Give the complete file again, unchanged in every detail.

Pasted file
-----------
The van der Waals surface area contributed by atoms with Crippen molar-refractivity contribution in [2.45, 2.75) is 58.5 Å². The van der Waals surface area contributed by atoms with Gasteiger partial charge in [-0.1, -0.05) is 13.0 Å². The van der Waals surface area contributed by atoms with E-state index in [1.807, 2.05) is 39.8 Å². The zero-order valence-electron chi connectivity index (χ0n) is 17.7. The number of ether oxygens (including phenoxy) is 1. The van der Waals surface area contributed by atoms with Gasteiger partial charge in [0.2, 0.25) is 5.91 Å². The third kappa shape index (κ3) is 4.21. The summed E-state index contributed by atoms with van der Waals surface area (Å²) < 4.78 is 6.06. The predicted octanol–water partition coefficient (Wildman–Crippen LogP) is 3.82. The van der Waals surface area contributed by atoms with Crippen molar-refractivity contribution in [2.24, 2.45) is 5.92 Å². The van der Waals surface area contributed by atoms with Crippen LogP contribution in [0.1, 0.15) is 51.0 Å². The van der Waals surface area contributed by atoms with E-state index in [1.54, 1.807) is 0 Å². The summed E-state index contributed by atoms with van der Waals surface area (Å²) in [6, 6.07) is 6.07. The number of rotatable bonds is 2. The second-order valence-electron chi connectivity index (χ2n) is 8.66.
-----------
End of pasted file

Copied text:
The van der Waals surface area contributed by atoms with Crippen molar-refractivity contribution in [2.45, 2.75) is 58.5 Å². The van der Waals surface area contributed by atoms with Gasteiger partial charge in [-0.1, -0.05) is 13.0 Å². The van der Waals surface area contributed by atoms with E-state index in [1.807, 2.05) is 39.8 Å². The zero-order valence-electron chi connectivity index (χ0n) is 17.7. The number of ether oxygens (including phenoxy) is 1. The van der Waals surface area contributed by atoms with Gasteiger partial charge in [0.2, 0.25) is 5.91 Å². The third kappa shape index (κ3) is 4.21. The summed E-state index contributed by atoms with van der Waals surface area (Å²) < 4.78 is 6.06. The predicted octanol–water partition coefficient (Wildman–Crippen LogP) is 3.82. The van der Waals surface area contributed by atoms with Crippen molar-refractivity contribution in [2.24, 2.45) is 5.92 Å². The van der Waals surface area contributed by atoms with Crippen LogP contribution in [0.1, 0.15) is 51.0 Å². The van der Waals surface area contributed by atoms with E-state index in [1.54, 1.807) is 0 Å². The summed E-state index contributed by atoms with van der Waals surface area (Å²) in [6, 6.07) is 6.07. The number of rotatable bonds is 2. The second-order valence-electron chi connectivity index (χ2n) is 8.66.